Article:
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The Role of Internet Service Providers in Botnet Mitigation an Empirical Analysis Based on Spam Data

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Document pages: 31 pages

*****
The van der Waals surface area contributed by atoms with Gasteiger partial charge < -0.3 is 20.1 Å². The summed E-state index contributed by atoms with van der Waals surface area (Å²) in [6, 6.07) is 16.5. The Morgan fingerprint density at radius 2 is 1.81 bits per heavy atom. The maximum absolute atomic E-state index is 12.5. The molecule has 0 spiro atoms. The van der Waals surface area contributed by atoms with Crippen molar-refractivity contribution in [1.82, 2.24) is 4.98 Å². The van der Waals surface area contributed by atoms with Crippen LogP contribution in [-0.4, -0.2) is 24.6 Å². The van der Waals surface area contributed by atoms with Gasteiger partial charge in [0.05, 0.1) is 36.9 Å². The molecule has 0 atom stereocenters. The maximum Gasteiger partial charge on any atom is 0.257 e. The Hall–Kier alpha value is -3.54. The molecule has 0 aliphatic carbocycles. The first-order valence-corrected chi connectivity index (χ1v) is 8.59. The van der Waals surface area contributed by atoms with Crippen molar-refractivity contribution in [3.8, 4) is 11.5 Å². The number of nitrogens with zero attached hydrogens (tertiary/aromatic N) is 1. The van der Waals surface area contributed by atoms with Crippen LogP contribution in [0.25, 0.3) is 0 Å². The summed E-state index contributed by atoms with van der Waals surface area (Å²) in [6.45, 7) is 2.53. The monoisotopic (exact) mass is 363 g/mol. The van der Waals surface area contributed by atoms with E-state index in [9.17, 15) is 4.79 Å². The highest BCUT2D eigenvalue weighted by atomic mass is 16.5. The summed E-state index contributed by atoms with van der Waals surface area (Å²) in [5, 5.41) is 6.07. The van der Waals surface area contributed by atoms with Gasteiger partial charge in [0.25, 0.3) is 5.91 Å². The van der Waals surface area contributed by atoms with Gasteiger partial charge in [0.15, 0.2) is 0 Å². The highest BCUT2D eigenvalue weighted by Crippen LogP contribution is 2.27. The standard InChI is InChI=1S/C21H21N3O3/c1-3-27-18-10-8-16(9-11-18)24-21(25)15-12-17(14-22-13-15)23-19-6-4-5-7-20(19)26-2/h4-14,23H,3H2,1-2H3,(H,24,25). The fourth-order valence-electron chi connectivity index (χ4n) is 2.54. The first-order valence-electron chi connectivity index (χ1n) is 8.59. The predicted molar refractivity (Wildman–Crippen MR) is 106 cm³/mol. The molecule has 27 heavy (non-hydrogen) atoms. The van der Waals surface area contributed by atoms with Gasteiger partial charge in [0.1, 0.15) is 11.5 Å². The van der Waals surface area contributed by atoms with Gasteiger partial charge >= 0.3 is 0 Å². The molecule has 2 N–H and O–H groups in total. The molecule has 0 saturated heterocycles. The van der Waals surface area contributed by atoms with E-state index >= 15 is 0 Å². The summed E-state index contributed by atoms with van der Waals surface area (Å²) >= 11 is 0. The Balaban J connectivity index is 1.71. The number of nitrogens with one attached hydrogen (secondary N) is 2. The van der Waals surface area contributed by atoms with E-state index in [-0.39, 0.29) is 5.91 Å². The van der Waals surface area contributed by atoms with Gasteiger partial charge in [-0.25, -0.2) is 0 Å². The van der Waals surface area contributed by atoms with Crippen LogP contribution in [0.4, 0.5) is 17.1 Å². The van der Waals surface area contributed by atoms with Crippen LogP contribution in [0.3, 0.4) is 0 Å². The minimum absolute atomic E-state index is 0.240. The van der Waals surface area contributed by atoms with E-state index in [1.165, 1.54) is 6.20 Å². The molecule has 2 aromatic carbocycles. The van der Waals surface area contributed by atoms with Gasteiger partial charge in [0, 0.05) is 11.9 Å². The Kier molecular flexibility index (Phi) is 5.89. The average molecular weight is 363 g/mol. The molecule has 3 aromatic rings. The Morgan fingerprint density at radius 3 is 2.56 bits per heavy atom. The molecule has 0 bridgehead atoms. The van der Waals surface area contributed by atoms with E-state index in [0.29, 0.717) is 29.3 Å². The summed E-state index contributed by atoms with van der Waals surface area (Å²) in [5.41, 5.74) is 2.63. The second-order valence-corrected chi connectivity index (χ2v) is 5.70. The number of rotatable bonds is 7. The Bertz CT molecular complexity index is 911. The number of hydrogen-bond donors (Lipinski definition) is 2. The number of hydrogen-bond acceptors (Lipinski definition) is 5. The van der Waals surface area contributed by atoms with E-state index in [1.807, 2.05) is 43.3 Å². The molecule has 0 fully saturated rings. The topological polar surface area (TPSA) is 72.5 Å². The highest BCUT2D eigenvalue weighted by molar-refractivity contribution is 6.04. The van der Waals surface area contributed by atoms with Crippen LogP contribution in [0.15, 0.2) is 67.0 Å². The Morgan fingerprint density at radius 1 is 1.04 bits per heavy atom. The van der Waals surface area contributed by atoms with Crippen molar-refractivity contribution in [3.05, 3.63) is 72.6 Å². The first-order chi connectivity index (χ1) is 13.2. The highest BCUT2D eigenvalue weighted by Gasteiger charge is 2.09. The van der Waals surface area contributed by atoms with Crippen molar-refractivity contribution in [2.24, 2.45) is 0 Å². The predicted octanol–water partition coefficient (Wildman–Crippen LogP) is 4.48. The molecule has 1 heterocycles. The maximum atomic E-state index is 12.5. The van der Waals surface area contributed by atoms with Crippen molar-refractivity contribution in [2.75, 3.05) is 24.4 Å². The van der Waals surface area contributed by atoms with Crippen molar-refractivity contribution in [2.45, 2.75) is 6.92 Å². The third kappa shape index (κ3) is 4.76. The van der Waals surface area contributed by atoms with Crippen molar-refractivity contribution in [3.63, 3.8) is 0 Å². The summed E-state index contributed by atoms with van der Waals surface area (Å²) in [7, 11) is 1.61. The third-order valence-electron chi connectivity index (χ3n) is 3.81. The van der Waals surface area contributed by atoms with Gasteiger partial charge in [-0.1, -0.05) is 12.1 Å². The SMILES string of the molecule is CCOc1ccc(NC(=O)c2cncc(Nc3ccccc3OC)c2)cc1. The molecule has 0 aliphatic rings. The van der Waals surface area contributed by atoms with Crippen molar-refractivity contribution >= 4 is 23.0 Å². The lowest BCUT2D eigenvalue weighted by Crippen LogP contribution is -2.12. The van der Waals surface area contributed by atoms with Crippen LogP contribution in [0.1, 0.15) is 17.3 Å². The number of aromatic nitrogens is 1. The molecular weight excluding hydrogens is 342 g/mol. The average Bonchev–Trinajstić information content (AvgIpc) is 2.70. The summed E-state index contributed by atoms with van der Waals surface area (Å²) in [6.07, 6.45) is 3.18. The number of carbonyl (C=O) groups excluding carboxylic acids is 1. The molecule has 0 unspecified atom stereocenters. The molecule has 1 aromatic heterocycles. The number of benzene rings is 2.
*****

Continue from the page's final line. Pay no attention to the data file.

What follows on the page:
Abstract: Botnets, networks of machines infected with malicious software, are widely regarded as a critical security threat. Measures that directly address the owners of the infected machine end users are useful, but have proven insufficient to reduce the overall problem. Recent studies have shifted attention to key intermediaries – most notably, Internet Service Providers (ISPs) – as control points for botnet activity. Surprisingly little empirical information is available to assess the claim that ISPs are an important control point, as well as related claims, for example, that large ISPs are worse cybercitizens than smaller ones. This paper is a first effort to go beyond generalized arguments by dissecting the diversity of ISPs and the number of infected machines in their networks. As most of the current spam is sent through botnets, the origin of spam messages provides us with a proxy for detecting infected machines. Using a global dataset of 138 million unique IP addresses that connected to a spam trap in the period 2005-2008, we have analyzed in detail the geographic patterns, time trends, and differences at the level of countries and ISPs. This data underlines the key position of ISPs as intermediaries. For example, in our dataset just 10 ISPs account for around 30 percent of all unique IP addresses sending spam worldwide; 50 ISPs account for over half of all sources. For the first time, the patterns in infected machines are connected to other data, such as the size of the ISPs and the country in which they are located. Using bivariate and multivariate statistical approaches we investigate empirically the effects of country-level policy measures on the number of unique IP addresses sending spam at the ISP level. The data reveals wide differences between ISPs in the relative number of infected machines, sometimes up to three orders of magnitude. Whereas the overall number of infected machines is largely driven by the size of the user base, we also find limited evidence that public policies to improve cybersecurity have the desired mitigating effects. Our findings confirm some of the claims made in the research literature but refute others.

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